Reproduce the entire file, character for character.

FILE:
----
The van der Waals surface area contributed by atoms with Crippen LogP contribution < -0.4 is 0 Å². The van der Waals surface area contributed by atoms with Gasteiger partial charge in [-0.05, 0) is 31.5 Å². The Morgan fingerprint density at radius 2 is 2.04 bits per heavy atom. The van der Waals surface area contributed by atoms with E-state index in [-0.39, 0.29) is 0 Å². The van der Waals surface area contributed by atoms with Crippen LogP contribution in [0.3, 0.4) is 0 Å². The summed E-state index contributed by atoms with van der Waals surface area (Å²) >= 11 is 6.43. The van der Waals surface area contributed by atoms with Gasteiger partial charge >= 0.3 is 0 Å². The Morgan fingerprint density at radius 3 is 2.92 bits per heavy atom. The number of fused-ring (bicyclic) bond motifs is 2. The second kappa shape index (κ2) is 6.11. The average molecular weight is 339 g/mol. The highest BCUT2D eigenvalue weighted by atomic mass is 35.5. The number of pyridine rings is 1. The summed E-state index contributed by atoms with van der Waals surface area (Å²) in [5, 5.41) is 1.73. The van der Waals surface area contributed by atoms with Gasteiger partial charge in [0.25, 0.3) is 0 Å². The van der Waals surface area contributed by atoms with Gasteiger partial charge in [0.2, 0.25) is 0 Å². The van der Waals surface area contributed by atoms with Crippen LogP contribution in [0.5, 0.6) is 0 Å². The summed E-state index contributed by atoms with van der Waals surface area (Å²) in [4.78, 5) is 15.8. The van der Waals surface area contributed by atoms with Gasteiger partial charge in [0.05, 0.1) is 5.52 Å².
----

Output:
The van der Waals surface area contributed by atoms with Crippen LogP contribution < -0.4 is 0 Å². The van der Waals surface area contributed by atoms with Gasteiger partial charge in [-0.05, 0) is 31.5 Å². The Morgan fingerprint density at radius 2 is 2.04 bits per heavy atom. The van der Waals surface area contributed by atoms with E-state index in [-0.39, 0.29) is 0 Å². The van der Waals surface area contributed by atoms with Crippen LogP contribution in [0.3, 0.4) is 0 Å². The summed E-state index contributed by atoms with van der Waals surface area (Å²) >= 11 is 6.43. The van der Waals surface area contributed by atoms with Gasteiger partial charge >= 0.3 is 0 Å². The Morgan fingerprint density at radius 3 is 2.92 bits per heavy atom. The number of fused-ring (bicyclic) bond motifs is 2. The second kappa shape index (κ2) is 6.11. The average molecular weight is 339 g/mol. The highest BCUT2D eigenvalue weighted by atomic mass is 35.5. The number of pyridine rings is 1. The summed E-state index contributed by atoms with van der Waals surface area (Å²) in [5, 5.41) is 1.73. The van der Waals surface area contributed by atoms with Gasteiger partial charge in [0.25, 0.3) is 0 Å². The van der Waals surface area contributed by atoms with Gasteiger partial charge in [0.2, 0.25) is 0 Å². The van der Waals surface area contributed by atoms with Crippen LogP contribution in [0.5, 0.6) is 0 Å². The summed E-state index contributed by atoms with van der Waals surface area (Å²) in [4.78, 5) is 15.8. The van der Waals surface area contributed by atoms with Gasteiger partial charge in [0.05, 0.1) is 5.52 Å².